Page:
by kdog on Thu Jan 04, 2007 at 02:43:25 PM EST
    Lots of fine people get addicted to drugs, I see no shame or disrespect in it.  Why do you?  It's an illness.

    When we find out the chief justice was addicted to a powerful drug while serving, it is certainly worth discussing if his altered state affected his work, as his work affected us all.  I would hope anybody in such a position of power would have the decency and humility to admit they have a problem and take leave till its under control.  

    If the addiction didn't affect his work, more power to him.  I support all citizens having the right to medicate themselves as they see fit.  

    It's cool.... (none / 0) (#1)
    by kdog on Thu Jan 04, 2007 at 01:22:22 PM EST
    Placidyl is "good dope" according to our govt.  

    A dope-fiend at the head of the Supreme Court for ten years...that may explain a few things.  

    I pop 2 Vicodins and I'm spaced out, I can't imagine how he functioned.  Or then again, maybe he didn't.

    This is quite confusing - if you google... (none / 0) (#2)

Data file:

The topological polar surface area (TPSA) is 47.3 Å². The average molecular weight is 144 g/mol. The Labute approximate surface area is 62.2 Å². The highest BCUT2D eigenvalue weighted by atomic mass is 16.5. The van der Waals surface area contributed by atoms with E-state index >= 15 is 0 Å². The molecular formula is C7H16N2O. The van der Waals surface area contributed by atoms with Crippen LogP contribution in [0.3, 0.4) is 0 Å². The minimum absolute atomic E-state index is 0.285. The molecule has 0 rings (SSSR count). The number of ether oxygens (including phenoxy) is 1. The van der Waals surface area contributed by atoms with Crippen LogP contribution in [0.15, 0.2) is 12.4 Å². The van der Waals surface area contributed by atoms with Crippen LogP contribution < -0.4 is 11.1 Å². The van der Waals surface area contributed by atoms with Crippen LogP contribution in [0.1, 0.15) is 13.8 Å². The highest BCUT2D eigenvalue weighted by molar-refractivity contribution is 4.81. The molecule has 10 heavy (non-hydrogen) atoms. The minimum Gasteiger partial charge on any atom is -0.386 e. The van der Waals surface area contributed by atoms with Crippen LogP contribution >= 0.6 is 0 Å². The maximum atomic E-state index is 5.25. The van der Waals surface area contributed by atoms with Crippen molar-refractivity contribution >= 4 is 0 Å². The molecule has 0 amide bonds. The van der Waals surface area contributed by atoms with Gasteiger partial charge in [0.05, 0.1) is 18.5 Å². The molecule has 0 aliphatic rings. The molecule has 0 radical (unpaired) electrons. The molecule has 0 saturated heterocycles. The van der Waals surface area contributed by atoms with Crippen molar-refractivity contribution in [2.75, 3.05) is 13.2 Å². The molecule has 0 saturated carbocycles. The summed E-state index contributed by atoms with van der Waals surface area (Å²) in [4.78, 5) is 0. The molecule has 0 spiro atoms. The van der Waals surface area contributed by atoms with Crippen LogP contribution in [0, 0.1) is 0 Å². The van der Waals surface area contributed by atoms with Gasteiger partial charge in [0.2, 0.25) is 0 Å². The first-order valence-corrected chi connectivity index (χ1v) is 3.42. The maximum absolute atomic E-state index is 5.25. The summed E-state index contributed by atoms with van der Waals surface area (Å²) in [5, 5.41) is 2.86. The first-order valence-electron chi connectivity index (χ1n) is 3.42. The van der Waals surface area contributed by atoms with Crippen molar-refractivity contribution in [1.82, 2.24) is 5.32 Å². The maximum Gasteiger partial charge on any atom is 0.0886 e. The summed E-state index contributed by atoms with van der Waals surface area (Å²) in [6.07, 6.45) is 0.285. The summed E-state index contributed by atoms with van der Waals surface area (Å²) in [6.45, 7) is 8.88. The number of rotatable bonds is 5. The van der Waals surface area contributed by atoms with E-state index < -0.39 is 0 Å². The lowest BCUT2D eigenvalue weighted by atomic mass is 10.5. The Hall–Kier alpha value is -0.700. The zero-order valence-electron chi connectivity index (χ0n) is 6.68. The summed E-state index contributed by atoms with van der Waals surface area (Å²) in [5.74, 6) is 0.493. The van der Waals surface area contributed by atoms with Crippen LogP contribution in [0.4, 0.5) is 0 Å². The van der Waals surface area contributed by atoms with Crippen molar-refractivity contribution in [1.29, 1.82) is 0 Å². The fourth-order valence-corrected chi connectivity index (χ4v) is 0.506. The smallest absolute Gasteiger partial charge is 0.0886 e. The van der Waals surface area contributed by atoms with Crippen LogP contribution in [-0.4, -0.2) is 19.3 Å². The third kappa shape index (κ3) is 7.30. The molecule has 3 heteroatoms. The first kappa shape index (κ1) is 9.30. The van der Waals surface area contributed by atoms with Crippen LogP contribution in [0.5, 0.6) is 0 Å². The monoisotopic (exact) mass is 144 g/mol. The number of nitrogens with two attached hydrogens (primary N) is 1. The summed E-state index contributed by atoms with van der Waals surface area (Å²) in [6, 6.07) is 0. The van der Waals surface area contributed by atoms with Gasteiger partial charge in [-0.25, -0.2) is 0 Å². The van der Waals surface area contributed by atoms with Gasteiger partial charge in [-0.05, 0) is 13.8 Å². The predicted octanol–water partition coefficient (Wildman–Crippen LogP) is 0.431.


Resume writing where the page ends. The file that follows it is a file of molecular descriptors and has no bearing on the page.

by Bill Arnett on Thu Jan 04, 2007 at 01:43:47 PM EST
    ... Placidyl you will find that it is a MILD sedative/hypnotic drug that could indeed cause confusion and mild hallucinations, but it is hardly a "powerful pain killer."

    As kdog mentions, vicodin is powerful and powerfully addictive.

    The only pain medicine that helps me is morphine sulfate, which, if genuinely used to treat chronic pain, is not addictive. Every winter I take double or more doses (by prescription of my VA doctors, of course) because the temp changes just kill me. I switch back to the lower dosage in spring with no problems at all, and certainly not withdrawal.

    This is supposed to be common (non-addiction) when taking pain meds for chronic, severe pain.

    So again, it would appear that someone either has their drugs mixed up or what purpose Placidyl actually serves.

    CIA? (none / 0) (#3)
    by peacrevol on Thu Jan 04, 2007 at 01:55:30 PM EST
    Who says the CIA plotting against him was a hallucination? After all, they're plotting against me...Where's my morphine?